Lysophosphatidic acid (LPA) is a lipid mediator that mediates cellular effects via G protein-coupled receptors (GPCRs). Epidermal growth factor (EGF) is a peptide that acts via a receptor tyrosine kinase. LPA and EGF both induce proliferation of prostate cancer cells, and can transactivate each other's receptors. The LPA receptor LPA<1> is particularly important for LPA response in human prostate cancer cells. Previous work in our lab has demonstrated that FFA4, a GPCR activated by omega-3 fatty acids, inhibits responses to both LPA and EGF in these cells. One potential mechanism for the inhibition involves negative interactions between FFA4 and LPA<1>, thereby suppressing responses to EGF that require LPA<1>. In the current study, we examined the role of LPA receptors in mediating EGF and FFA4 agonist responses in two human prostate cancer cell lines, DU145 and PC-3. The results show that an LPA<1>-selective antagonist inhibits proliferation and migration to both LPA and EGF. Knockdown of LPA<1> expression, using silencing RNA, blocks responses to LPA and significantly inhibits responses to EGF. The partial response to EGF that is observed after LPA<1> knockdown is not inhibited by FFA4 agonists. Finally, the role of arrestin-3, a GPCR binding protein that mediates many actions of activated GPCRs, was tested. Knockdown of arrestin-3 completely inhibits responses to both LPA and EGF in prostate cancer cells. Taken together, these results suggest that LPA<1> plays a critical role in EGF responses, and that FFA4 agonists inhibit proliferation by suppressing positive cross-talk between LPA<1> and the EGF receptor.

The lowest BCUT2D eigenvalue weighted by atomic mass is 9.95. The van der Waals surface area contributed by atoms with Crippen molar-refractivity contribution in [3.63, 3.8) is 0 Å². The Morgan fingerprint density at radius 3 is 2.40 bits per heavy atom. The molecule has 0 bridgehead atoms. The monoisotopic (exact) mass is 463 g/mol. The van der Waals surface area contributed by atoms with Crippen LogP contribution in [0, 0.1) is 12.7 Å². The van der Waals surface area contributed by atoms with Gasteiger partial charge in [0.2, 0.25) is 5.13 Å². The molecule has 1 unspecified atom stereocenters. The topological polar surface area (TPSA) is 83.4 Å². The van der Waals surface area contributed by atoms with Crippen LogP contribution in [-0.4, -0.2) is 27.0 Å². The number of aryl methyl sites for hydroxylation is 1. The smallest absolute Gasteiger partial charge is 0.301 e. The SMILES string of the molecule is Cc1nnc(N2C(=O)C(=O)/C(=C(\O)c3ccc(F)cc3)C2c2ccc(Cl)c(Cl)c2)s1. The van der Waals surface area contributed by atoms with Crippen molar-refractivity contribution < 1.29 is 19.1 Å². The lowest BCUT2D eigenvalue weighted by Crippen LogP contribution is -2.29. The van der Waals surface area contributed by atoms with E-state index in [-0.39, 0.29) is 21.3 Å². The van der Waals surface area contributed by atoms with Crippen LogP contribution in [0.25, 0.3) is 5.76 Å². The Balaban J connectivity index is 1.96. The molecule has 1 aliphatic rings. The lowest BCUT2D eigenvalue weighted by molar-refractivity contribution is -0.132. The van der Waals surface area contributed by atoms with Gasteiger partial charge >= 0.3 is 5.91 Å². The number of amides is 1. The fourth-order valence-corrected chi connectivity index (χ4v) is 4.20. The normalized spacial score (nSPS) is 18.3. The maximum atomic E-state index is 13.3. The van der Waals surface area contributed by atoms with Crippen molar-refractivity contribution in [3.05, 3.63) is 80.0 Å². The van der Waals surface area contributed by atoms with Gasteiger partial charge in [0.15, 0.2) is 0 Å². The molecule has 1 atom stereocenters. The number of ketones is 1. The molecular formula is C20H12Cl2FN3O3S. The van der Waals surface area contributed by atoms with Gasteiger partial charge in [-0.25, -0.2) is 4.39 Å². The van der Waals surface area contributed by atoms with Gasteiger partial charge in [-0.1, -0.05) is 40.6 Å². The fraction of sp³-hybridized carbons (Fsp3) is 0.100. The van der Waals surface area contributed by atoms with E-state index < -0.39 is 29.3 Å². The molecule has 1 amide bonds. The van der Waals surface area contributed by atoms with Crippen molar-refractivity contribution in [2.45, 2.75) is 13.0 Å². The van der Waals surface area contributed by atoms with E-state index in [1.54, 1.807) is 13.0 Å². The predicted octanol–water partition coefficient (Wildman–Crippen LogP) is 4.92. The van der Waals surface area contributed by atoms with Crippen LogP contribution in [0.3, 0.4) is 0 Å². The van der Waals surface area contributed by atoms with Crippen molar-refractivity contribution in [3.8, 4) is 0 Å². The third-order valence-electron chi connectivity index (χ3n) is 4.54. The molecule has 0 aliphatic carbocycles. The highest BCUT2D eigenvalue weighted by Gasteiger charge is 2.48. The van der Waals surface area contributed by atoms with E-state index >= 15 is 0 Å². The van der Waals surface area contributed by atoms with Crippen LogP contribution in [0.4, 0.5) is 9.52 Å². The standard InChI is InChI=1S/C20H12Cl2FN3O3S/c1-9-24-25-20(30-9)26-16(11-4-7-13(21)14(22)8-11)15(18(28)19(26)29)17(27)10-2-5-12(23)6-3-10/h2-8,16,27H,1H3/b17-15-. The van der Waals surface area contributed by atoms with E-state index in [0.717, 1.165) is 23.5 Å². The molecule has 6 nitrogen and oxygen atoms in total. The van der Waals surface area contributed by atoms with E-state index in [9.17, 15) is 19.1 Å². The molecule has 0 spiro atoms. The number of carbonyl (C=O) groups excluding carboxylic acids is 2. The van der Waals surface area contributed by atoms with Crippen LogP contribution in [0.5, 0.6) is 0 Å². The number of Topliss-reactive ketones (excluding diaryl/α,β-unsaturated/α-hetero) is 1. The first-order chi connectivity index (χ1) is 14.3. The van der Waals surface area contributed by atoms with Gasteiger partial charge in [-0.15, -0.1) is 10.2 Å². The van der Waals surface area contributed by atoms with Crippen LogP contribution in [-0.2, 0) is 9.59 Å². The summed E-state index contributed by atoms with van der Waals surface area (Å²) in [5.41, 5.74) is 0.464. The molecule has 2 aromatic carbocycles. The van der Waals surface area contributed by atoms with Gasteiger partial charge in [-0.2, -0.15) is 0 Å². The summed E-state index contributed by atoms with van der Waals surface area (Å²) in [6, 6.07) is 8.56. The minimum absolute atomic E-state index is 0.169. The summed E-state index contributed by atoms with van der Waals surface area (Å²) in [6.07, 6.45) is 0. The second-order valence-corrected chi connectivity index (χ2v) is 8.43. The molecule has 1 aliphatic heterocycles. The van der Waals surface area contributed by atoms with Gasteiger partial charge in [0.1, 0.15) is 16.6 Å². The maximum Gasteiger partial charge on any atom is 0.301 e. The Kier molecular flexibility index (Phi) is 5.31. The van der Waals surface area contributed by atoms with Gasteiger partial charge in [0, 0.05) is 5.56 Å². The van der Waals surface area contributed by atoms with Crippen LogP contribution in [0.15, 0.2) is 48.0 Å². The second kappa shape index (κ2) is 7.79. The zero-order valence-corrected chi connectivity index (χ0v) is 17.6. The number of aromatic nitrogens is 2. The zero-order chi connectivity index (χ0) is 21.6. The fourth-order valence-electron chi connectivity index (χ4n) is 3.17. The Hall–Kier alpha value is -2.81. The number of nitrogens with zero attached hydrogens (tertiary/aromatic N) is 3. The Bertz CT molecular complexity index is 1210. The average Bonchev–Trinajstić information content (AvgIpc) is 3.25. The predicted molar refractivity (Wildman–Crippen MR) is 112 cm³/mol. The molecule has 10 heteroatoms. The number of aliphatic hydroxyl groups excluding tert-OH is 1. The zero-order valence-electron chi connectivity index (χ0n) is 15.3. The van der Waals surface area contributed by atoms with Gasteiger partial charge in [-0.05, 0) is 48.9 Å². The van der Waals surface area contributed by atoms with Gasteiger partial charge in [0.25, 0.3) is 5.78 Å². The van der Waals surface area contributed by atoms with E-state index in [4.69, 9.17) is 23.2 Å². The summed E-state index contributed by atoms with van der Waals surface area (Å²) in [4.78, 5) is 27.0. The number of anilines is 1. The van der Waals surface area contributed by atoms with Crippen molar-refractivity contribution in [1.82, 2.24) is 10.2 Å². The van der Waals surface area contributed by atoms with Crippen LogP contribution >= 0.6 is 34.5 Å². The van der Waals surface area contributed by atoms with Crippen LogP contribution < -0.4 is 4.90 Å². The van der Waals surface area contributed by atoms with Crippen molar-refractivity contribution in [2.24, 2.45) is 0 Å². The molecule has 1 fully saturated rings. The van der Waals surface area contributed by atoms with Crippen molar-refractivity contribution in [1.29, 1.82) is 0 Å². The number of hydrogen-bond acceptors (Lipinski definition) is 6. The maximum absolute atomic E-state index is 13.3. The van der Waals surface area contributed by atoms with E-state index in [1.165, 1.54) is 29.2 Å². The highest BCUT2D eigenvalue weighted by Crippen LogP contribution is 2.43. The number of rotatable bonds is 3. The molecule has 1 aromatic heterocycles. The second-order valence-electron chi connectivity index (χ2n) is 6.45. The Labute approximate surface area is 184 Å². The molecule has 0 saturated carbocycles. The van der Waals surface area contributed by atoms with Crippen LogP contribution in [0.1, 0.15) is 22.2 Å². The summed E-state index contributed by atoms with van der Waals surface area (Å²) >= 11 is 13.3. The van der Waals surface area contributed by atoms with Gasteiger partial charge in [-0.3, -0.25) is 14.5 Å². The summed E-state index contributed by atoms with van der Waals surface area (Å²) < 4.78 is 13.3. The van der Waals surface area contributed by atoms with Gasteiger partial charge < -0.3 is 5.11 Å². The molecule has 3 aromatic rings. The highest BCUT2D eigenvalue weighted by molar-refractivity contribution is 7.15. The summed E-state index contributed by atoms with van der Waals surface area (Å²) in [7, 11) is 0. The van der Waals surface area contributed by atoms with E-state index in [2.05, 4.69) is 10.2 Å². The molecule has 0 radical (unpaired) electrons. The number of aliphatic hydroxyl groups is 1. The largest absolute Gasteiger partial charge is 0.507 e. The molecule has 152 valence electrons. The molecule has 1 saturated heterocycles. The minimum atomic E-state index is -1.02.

The Journal of pharmacology and experimental therapeutics. 2016 Jul 29 [Epub ahead of print]
Mandi M Hopkins, Ze Liu, Kathryn E Meier
Washington State University., Washington State University., Washington State University .